A little bit outside of Bishkek there is a hughe outdoor market called Dordoi, where you can buy anything from sheep and horses to a spanking new cassette-player (yepp!). They also had copies of North Peak clothes, if you wanna look smart but dont feel like paying for it. If they dont have it you dont want it! Beware of pickpockets, and its easy to get lost here, we had to use a GPS to find our way out without losing our dignity...
You probably didnt travel to Kyrgyzstan to go bowling, but there is a fairly good bowling alley in the building behind Hyatt Hotel. They sell alcohol here, so it can be quite fun even if you are not a sworn bowling-addict. It is also a disco upstairs if my memory is correct, or was it downstairs?
Pay for the drinks as you order them, if you pay it all in the end there will probably be some "errors".
Tourists come to Kyrgyzstan to climb and trek, and not to see Bishkek. The city can easily be seen in a day, in my opinion. A couple of hours walking, and you would have seen the most interesting sights. Start with Victory Square, walk up to TSUM shopping centre, and follow Chuy prospekt east for 20mins. Voila.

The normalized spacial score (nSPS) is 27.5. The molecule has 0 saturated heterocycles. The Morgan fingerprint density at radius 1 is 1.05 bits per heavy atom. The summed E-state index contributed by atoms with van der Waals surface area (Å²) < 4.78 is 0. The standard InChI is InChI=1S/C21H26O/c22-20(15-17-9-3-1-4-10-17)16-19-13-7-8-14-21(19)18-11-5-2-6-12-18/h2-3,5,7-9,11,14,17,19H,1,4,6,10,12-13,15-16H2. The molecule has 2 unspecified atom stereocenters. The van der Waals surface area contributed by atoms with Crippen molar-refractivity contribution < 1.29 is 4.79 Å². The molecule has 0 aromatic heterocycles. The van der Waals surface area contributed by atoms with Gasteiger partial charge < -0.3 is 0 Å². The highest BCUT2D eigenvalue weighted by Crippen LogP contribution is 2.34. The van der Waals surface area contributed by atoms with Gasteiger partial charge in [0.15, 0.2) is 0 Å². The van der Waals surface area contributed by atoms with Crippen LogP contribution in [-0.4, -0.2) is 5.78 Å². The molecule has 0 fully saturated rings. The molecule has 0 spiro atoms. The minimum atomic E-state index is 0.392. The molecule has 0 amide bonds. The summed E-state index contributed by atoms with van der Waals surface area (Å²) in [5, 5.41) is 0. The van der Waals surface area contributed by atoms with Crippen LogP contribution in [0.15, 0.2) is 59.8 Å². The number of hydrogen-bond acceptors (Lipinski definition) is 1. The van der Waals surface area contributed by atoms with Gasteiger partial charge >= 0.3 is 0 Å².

It's like walking back 30 years into Soviet times. This museum used to be the Lenin Museum, and the entire second floor is dedicated to Lenin. It's facinating. You won't see anything like this in Russia.
The third floor of the museum is dedicated to Kyrgyz history.
This canyon is beautiful! Only 30 minutes outside of Bishkek by car, you would be insane not to visit over a Saturday or Sunday. Great for hiking, a picnic, picture-taking, or just bumming around, Allah Baatar Canyon is one of those places that forces you to take a step back and say "WOW! I'm in the middle of nowhere!"
Don't expect mountain lodges or 5-star restaurants here. In Allah Baatar it's you and the elements, so bring some water and your own snacks.
Definately worth a visit. A minimal entrance fee is required.
Toktogul Satylgan The poet, singer and instrumentalist lived from 1864 until 1933.
He was well know for his improvised poems and music.
In the turkish traditions the poems and musicians use to create their poems and music by improvisation.The art is to create on the spot .